Sam Fuller was born in 1912. He died in 1997. And he led a life to be proud of. Growing up, he worked selling newspapers, and graduated to the copy room. He moved up to cover stories, and got addicted to the buzz of the newsroom, and cigars. He covered murders, he covered executions, he covered robberies. He knew the underworld. He was a reporter first and foremost, and that sensibility carried through in all of his work. When America became involved in the Second World War, Fuller had to go, even though he was 30. He knew it was the story of a lifetime. He knew it was the story. In an already eventful life, his war experiences were the defining ones. To witness The Big Red One, one could almost think the war had just ended as it's remembrances are so fresh and vital. This is why Fuller is the filmmaker who captures war better than anyone else has before or since.
My grandfather, Leonard Kullman, was also a journalist. He went to Stanford University, and studied Journalism. He too heard the call of war and saw that it would be the place to get his big story. To make his name. He was also in his thirties. He left his wife Elsa pregnant, and went off to seek his fate. Kullman was also Jewish (though I don't think Sam was). What separates Sam from Leonard is a bullet.
My mother Ellen never met her father, and was raised by my grandmother, who came from Denmark and had no other family here, and by Leonard's mother. There have been some comments from my mom to suggest she left Denmark under some controversy. (parenthetical paragraph: Sufficed to say we Houxes have never had much contact with her side of the family, and with my father's father an army man [who married a Japanese woman after my grandmother died before I was born], the Houx family that I know of is remarkably small, with only an aunt and her children as my extended family.) My Grandmother also had my mother when she was 40. A household of old women. A household of widowed women. Without knowing his presence, my grandfather's ghost has long been hovering over my mother. The older I get, and the more I understand human psychology, it's not hard to see how much emotional damage, and how much longing my mother had for her father.
And so I return to Fuller, and not just because I am to write about The Big Red One this week. I have been a devotee of Fuller's ever since I discovered his work through an eventful college screening of Shock Corridor. This though is less poetic: I was dating a girl who like smoking pot (not the first or last), and as a not so experienced pot smoker, to lubricate my evening with her we smoked something that might be labeled the Chronic. It caused my vision to strobe, me to throw up and pretty much go insane, floating in that cloud of euphoria and panic and tapped memories that would become more familiar with later less pungent use. The next day I was still high and could barely function so I watched the films I had rented, Goldeneye, and Shock Corridor. Though in subsequent viewings the metaphorical content of Shock Corridor was more prevalent, and though I got that aspect of the film on first viewing, the film seemed to tap into my subconscious and suggest that I too was going insane. I felt like the film understood my insanity. This is, of course, the exact sort of lame bonding experience story one expects 19 year olds who get high simply so can they get laid to tell, but it's my story nonetheless.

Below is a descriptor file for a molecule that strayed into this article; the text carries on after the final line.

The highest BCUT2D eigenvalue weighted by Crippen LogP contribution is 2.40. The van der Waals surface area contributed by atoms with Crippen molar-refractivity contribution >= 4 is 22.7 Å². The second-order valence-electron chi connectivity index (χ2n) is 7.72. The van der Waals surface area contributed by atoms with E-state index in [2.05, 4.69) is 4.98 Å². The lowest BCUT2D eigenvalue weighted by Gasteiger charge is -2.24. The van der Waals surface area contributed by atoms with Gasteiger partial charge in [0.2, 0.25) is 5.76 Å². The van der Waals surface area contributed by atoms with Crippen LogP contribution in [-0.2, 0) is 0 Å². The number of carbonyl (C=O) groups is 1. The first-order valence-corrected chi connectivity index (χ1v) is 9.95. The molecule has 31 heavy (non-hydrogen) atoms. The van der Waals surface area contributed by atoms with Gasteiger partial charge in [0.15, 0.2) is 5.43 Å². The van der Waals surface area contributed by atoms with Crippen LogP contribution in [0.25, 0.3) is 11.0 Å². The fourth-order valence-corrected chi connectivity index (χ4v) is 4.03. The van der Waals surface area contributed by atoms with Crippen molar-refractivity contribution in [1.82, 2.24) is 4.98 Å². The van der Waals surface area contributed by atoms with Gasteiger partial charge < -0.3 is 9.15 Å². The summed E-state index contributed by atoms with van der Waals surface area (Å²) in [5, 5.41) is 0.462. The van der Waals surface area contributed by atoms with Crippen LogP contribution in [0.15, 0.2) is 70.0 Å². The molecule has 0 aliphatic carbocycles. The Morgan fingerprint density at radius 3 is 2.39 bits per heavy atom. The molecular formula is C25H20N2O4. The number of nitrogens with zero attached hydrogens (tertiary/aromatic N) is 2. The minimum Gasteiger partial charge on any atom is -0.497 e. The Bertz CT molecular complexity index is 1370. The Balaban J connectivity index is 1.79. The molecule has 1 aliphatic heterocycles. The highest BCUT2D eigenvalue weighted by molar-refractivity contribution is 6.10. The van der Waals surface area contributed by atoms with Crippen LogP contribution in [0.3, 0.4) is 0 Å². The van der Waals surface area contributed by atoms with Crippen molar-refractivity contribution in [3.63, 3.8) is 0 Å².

After that it was on to Pickup on South Street, The Naked Kiss, Underworld USA, and The Big Red One. That was pretty much all that was available of his at the time, but persistence and time working at a video store - mixed with an awareness of grey market bootleggers - lead me to see all but one of Fuller's films. Many are masterpieces: Fixed Bayonets, Merrill's Marauders, the one's listed above, while Forty Guns is a camp classic of its kind (though modest, I must admit modest); if I make a list of my top directors, it's long been these five: Jean Renoir, Howard Hawks, Fuller, Jean Pierre Melville and Akira Kurosawa. As for that last film, mind you, it's not that I can't find it (though I did some TV Guide Scanning for months to find some of the titles), heck I even started watching it one day. The final film I haven't seen is his first film, I Shot Jesse James. But Sam Fuller is dead, and I now own it and I hold on to it as a good luck charm. Whenever I hit a low that I'll need some help out of, I've reserved it as my payoff. Or perhaps when I hit some high, I achieve something in my life of great import, I will watch it. Until then it's locked in my cinematic wine cellar.
But to tie this whole thing into a neat little bow, as I've essayed earlier, Fuller's life parallels my grandfather's. I put no real sense of meaning into this - I don't think I'm psychologically drawn to Fuller's work because of that tenuous connection, but I've noticed that it's there. And this lvoe of Fuller has little to do with my mother, she was never as into movies as I was, and I normally made her watch films more than vice versa (to wit I helped her devise a syllabus for a film class she taught that was heavy on the Hawks), and I don't think I've ever shown her a Fuller film. I would think Fuller's work would bear heavier on her, and yet I have no idea if she's been exposed to it. My appreciation of Fuller can be read as simply that; he's long been regaled as a cinematic good to great (though not as highly canonized as I have, but then one's favorites are rarely the "best"), and he's the sort of director I think young turks such as myself, who wish to make movies, have to love. I suggest this whole thought process as an interesting factoid of my life. Though if I was a character in a story, its relevance would surely be teased out. I think that's because that sort of analysis works better on movies than people.